I love B. S. Johnson. He is one of my favourite writers. The Unfortunates I have read more than once and cried and cried and cried every time. As with Trawl, as with Albert Angelo and as with the film Fat Man On A Beach*. Elsewhere, I have marvelled at his aesthetic and theoretical ideas in House Mother Normal, Christie Malry’s Own Double Entry and Aren’t You Rather Young To Be Writing Your Memoirs? I have also read several of his out of print books, and all of them… well, all of them are out of print for a reason.
Johnson self-defined as a poet. Despite his successes with film, short stories and (of course) novels, it was poetry he saw as the highest of the art forms and the one he most aspired to be a master of.
This collection, Poems Two, contains poetry written between 1964 and 1971. They start with some of the last few whiney teenagey poems about that first girlfriend who “broke his heart” (not the language he’d use but very much the tone), a relationship he continued to write about until long after he was happily married. (Inappropriate, yes.) These are youthful and energetic, I suppose, and one of them ‘Bad News For Her Mother’ is a fantastically bitchy poem about his refusal to stop writing about his sex life with the daughter of a woman he barely knows. This opens the collection, and even this becomes self-righteous and self-important by the end. The idea, which is entertaining – “I can write about my former relationships however I want to” is the kind of honesty-in-writing that I approve of, but the closing to this poem invites too much pity. Which is not something I want to give.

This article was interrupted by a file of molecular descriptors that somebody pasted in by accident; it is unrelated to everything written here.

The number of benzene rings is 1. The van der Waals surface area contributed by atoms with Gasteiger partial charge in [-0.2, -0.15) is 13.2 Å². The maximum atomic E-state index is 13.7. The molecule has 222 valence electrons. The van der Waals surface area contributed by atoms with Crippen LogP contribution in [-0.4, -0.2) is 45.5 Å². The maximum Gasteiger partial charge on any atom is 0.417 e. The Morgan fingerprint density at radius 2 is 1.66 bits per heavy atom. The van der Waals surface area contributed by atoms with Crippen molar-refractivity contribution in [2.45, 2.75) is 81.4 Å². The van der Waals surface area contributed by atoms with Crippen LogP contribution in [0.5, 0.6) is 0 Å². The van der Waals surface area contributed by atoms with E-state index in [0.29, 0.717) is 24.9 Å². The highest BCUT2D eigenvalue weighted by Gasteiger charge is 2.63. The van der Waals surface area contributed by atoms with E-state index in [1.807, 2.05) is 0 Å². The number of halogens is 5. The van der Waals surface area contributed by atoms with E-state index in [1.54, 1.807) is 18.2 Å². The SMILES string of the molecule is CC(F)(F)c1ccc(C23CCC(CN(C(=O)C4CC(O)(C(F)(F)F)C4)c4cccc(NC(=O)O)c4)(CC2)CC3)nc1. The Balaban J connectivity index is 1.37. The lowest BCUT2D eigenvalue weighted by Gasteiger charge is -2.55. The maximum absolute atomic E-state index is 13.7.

And after a few of these there are some more general poems – a couple of good ones about a trip he made to Budapest to give a lecture, a flighty but interesting piece about his time on the trawler of Trawl, combining high poetic language with the grossness of fish guts… And there’s a great one, ‘The Poet Holds His Future In His Hand’ about contemplation of an ageing penis. There’s also a nice one about becoming a father.
But that’s it, really.
The poems are short and there aren’t many of them, and some are more jokes than poems. As the sum total of seven years’ work as a poet first and foremost (he claimed, though of course he wasn’t), this is not an impressive collection. It feels less like the best poems of that period rather than every scrap of undeveloped verse that could be cobbled together. Though there are, yes, quite a few that I liked, there were none in here that I loved. And Johnson’s work is something I usually very much enjoy, it’s just sad to accept that I’ve basically read all the good stuff now.
What is most haunting about this collection, though, is the final poem, ‘Distance Piece’. This is a sad, short (again) piece about the horrors of existence and the necessity to continue with life whether or not one wants to. Published about eighteen months before Johnson killed himself, seeing him write “the human condition is intolerable […] but one resolves to go on […] despite everything” knowing full well how little he was committed to this idea is unpleasant. For me, anyway.
If Fat Man On A Beach says anything larger than the truths Johnson directly espouses, it was that Johnson was still, in the weeks before his death, able to produce striking work of deep emotional resonance; rather than being a burnt-out failed poet-novelist (as Poems Two and the posthumous See The Old Lady Decently sadly lead one to believe) there was still an awful lot of literary value left inside him.
A tragic death. But here, alas, a mediocre set of poetry.
* Again, here’s a plug for my own Johnson-inspired confessional video, Sad Man On A Beach, viewable here: http://youtu.be/9J9Ic5OTybg (not a comedy)